Fundamentally, this is really very, very simple. What is at stake is the integrity of the document that is used to represent Australian citizens to the world. Australia can not be seen to tolerate the manipulation of the document and its use for dubious ends.

If the folks mentioned above checked their biases at the door when considering this issue, I am certain they would reach the same conclusion. How would Danby, Howson, Sheridan and Bishop react if, say, it was reasonably believed by ASIO that the Iranian Government had used and manipulated Australian passports in a hit on a Zionist leader? Would they have a different opinion?

Or do they not care about what foreign governments do with our passports?

But what about Thailand?

The subcontinent is not the only part of the world in our region with a national crisis on its hands. Apart from the Mumbai terror attacks, which look set to further inflame tensions between India and Pakistan, it is perhaps easier than it should be for us to forget that Thailand is suffering quite a dramatic crisis of its own. For six days now, Bangkok’s main Suvarnabhumi Airport has been closed, having been seized unlawfully by anti-government demonstrators under the umbrella of the People’s Alliance for Democracy (PAD – unofficial). Back in August, the Prime Minister’s office was taken over by the same group, and all of this after democratic elections were held in the country last December.

In an era when national security is such a hot topic that punters are forced to only take 100ml bottles of liquid on board with them on flights, sealed in little plastic bags, shouldn’t we be concerned that an entire airport has been taken over in one of our closest neighbours, by a political organisation that reportedly is seeking to remove voting rights from people through unlawful acts?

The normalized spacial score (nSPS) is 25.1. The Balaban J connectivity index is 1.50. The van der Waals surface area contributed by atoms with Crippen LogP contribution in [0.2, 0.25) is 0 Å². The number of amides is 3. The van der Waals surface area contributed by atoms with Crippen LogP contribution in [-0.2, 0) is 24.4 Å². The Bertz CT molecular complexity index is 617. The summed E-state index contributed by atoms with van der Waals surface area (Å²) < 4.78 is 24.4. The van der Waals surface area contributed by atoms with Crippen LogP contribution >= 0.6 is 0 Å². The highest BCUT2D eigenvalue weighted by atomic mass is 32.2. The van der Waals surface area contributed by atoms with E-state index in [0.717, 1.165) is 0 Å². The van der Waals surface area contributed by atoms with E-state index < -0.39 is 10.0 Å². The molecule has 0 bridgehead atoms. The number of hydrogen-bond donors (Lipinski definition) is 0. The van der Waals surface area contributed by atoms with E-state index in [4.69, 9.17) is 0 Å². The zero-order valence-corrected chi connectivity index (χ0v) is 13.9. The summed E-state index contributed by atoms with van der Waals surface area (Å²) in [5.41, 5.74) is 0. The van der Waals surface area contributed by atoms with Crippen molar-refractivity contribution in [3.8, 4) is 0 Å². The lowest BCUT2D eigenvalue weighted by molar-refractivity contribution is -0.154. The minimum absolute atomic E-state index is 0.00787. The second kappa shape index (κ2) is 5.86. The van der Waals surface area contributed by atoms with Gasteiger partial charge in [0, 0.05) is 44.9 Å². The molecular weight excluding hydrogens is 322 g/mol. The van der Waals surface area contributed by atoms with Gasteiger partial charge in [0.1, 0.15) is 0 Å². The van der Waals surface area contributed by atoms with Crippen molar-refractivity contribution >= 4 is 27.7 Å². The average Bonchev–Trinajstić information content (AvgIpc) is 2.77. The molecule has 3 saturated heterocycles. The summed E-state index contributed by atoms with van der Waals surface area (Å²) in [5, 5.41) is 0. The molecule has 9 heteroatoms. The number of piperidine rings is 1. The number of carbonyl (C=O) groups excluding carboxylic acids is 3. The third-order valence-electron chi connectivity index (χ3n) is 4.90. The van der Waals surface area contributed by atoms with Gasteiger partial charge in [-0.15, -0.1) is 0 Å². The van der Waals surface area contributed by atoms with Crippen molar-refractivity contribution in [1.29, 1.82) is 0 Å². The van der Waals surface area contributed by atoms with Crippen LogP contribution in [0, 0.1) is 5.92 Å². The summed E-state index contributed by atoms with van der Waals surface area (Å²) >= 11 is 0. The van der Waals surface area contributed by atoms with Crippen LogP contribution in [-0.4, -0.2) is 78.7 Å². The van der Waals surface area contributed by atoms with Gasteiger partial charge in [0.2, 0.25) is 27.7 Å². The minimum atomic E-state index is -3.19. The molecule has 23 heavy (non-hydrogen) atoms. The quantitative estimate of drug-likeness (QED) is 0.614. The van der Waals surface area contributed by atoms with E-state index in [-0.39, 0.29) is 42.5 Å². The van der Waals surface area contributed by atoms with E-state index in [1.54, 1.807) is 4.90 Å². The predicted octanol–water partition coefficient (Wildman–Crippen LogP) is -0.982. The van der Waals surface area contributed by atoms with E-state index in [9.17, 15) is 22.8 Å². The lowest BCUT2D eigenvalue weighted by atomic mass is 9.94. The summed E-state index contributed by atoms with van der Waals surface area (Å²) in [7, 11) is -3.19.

The People’s Alliance for Democracy, which is seeking to overthrow the government and completely reengineer Thailand’s fledgling democracy, seems to have been quite throughly misnamed. Diehard monarchists at heart, they certainly make the Australians for a Constitutional Monarchy look like a knitting club for hippy centenarians by comparison. Andrew Walker from the Australian National University has a fairly strong view about the situation:

Dr Walker said there was no justification for the protesters’ actions.

“Their action is unreasonable and should be condemned – this is a group using force and the threat of violence to bring about overthrow of an elected government.”

I think it’s quite reasonable for people to refer to this as a terrorist attack.”

Thailand’s armed forces seem incapable or else unwilling to act to restore order. To date, at least according to his ministerial website, it does not appear that Foreign Minister Stephen Smith has issued as much as a media release on the matter. Apart from expressing frustration at the difficulties the government is facing with getting stranded Australians out of the country, it would seem the Rudd Government does not have anything to say or strong thoughts about how it can assist.

Frankly, I don’t think this is good enough. Australia should be rightly concerned if its neighbours are incapable of controlling their own civil infrastructure; infrastructure that services a substantial tourist trade with this nation and indeed that could potentially be put to nefarious use, as recent events should have burned into everyone’s minds. We need to offer the Thai government formal assistance in this matter, and demand that they bring the situation under control, with all visiting Australians returned to home soil immediately.